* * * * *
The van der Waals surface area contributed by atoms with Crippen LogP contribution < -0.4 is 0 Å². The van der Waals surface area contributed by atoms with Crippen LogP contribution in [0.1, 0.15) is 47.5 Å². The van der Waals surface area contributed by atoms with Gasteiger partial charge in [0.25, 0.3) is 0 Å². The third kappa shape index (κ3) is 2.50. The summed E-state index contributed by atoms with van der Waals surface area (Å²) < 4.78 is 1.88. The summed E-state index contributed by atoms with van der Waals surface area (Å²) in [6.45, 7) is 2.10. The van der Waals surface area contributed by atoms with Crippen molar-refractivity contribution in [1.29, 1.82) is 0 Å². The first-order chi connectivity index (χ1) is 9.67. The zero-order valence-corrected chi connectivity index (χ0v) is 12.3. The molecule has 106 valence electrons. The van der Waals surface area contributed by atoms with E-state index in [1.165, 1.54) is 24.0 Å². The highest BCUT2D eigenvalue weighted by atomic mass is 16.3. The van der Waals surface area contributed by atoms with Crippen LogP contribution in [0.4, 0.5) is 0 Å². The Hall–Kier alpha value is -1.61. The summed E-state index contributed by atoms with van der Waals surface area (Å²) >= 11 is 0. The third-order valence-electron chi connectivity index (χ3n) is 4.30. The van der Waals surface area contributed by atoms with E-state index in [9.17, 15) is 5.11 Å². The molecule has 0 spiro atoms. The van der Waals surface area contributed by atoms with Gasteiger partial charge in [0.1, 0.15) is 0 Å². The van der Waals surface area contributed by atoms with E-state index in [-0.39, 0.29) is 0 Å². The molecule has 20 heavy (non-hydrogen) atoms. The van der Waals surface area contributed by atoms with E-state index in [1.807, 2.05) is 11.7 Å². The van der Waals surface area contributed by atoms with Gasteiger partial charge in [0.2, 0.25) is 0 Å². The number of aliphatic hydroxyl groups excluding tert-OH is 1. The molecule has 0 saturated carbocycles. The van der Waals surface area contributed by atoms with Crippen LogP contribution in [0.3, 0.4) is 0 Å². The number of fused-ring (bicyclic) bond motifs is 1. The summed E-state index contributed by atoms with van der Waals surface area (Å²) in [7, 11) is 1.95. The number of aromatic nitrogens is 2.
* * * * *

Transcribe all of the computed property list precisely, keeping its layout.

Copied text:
The van der Waals surface area contributed by atoms with Crippen LogP contribution < -0.4 is 0 Å². The van der Waals surface area contributed by atoms with Crippen LogP contribution in [0.1, 0.15) is 47.5 Å². The van der Waals surface area contributed by atoms with Gasteiger partial charge in [0.25, 0.3) is 0 Å². The third kappa shape index (κ3) is 2.50. The summed E-state index contributed by atoms with van der Waals surface area (Å²) < 4.78 is 1.88. The summed E-state index contributed by atoms with van der Waals surface area (Å²) in [6.45, 7) is 2.10. The van der Waals surface area contributed by atoms with Crippen molar-refractivity contribution in [1.29, 1.82) is 0 Å². The first-order chi connectivity index (χ1) is 9.67. The zero-order valence-corrected chi connectivity index (χ0v) is 12.3. The molecule has 106 valence electrons. The van der Waals surface area contributed by atoms with E-state index in [1.165, 1.54) is 24.0 Å². The highest BCUT2D eigenvalue weighted by atomic mass is 16.3. The van der Waals surface area contributed by atoms with Crippen LogP contribution in [0.4, 0.5) is 0 Å². The Hall–Kier alpha value is -1.61. The summed E-state index contributed by atoms with van der Waals surface area (Å²) >= 11 is 0. The third-order valence-electron chi connectivity index (χ3n) is 4.30. The van der Waals surface area contributed by atoms with E-state index in [9.17, 15) is 5.11 Å². The molecule has 0 spiro atoms. The van der Waals surface area contributed by atoms with Gasteiger partial charge in [0.1, 0.15) is 0 Å². The van der Waals surface area contributed by atoms with E-state index in [-0.39, 0.29) is 0 Å². The molecule has 20 heavy (non-hydrogen) atoms. The van der Waals surface area contributed by atoms with E-state index in [1.807, 2.05) is 11.7 Å². The van der Waals surface area contributed by atoms with Gasteiger partial charge in [0.2, 0.25) is 0 Å². The number of aliphatic hydroxyl groups excluding tert-OH is 1. The molecule has 0 saturated carbocycles. The van der Waals surface area contributed by atoms with Crippen LogP contribution in [0.3, 0.4) is 0 Å². The number of fused-ring (bicyclic) bond motifs is 1. The summed E-state index contributed by atoms with van der Waals surface area (Å²) in [7, 11) is 1.95. The number of aromatic nitrogens is 2.